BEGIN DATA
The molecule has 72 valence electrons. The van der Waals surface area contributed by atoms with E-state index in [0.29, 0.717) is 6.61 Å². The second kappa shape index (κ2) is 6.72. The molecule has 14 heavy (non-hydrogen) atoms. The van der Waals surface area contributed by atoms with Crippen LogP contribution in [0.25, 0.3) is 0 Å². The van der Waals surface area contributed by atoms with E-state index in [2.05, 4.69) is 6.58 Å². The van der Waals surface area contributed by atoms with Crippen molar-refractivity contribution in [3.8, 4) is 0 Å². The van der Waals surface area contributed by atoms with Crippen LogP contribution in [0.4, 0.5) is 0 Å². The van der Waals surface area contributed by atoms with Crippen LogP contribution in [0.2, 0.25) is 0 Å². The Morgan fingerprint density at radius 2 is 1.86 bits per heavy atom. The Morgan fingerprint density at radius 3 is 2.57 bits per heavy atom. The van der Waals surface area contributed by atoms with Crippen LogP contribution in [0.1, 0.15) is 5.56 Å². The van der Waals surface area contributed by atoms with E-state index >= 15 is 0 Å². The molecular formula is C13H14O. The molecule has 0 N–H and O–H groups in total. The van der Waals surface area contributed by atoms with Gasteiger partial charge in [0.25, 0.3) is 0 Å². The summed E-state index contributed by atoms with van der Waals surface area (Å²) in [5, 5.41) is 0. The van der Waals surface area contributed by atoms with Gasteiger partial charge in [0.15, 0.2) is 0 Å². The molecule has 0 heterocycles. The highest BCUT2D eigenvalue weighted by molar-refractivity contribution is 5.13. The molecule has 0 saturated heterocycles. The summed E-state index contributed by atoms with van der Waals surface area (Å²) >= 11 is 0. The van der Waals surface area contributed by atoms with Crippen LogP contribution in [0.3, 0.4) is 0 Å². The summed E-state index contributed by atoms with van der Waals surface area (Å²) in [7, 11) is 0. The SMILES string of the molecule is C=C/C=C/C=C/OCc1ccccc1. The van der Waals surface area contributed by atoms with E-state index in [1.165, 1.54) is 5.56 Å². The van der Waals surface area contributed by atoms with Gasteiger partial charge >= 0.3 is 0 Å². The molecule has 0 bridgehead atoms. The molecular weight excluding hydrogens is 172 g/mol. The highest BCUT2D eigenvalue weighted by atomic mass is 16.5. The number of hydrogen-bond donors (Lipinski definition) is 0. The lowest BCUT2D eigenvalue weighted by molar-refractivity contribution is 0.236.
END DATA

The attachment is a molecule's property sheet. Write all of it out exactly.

The molecule has 72 valence electrons. The van der Waals surface area contributed by atoms with E-state index in [0.29, 0.717) is 6.61 Å². The second kappa shape index (κ2) is 6.72. The molecule has 14 heavy (non-hydrogen) atoms. The van der Waals surface area contributed by atoms with Crippen LogP contribution in [0.25, 0.3) is 0 Å². The van der Waals surface area contributed by atoms with E-state index in [2.05, 4.69) is 6.58 Å². The van der Waals surface area contributed by atoms with Crippen molar-refractivity contribution in [3.8, 4) is 0 Å². The van der Waals surface area contributed by atoms with Crippen LogP contribution in [0.4, 0.5) is 0 Å². The van der Waals surface area contributed by atoms with Crippen LogP contribution in [0.2, 0.25) is 0 Å². The Morgan fingerprint density at radius 2 is 1.86 bits per heavy atom. The Morgan fingerprint density at radius 3 is 2.57 bits per heavy atom. The van der Waals surface area contributed by atoms with Crippen LogP contribution in [0.1, 0.15) is 5.56 Å². The van der Waals surface area contributed by atoms with E-state index >= 15 is 0 Å². The molecular formula is C13H14O. The molecule has 0 N–H and O–H groups in total. The van der Waals surface area contributed by atoms with Gasteiger partial charge in [0.25, 0.3) is 0 Å². The summed E-state index contributed by atoms with van der Waals surface area (Å²) in [5, 5.41) is 0. The van der Waals surface area contributed by atoms with Gasteiger partial charge in [0.15, 0.2) is 0 Å². The molecule has 0 heterocycles. The highest BCUT2D eigenvalue weighted by molar-refractivity contribution is 5.13. The molecule has 0 saturated heterocycles. The summed E-state index contributed by atoms with van der Waals surface area (Å²) >= 11 is 0. The van der Waals surface area contributed by atoms with Crippen LogP contribution in [0.3, 0.4) is 0 Å². The summed E-state index contributed by atoms with van der Waals surface area (Å²) in [7, 11) is 0. The SMILES string of the molecule is C=C/C=C/C=C/OCc1ccccc1. The van der Waals surface area contributed by atoms with E-state index in [1.165, 1.54) is 5.56 Å². The van der Waals surface area contributed by atoms with Gasteiger partial charge >= 0.3 is 0 Å². The molecule has 0 bridgehead atoms. The molecular weight excluding hydrogens is 172 g/mol. The highest BCUT2D eigenvalue weighted by atomic mass is 16.5. The number of hydrogen-bond donors (Lipinski definition) is 0. The lowest BCUT2D eigenvalue weighted by molar-refractivity contribution is 0.236.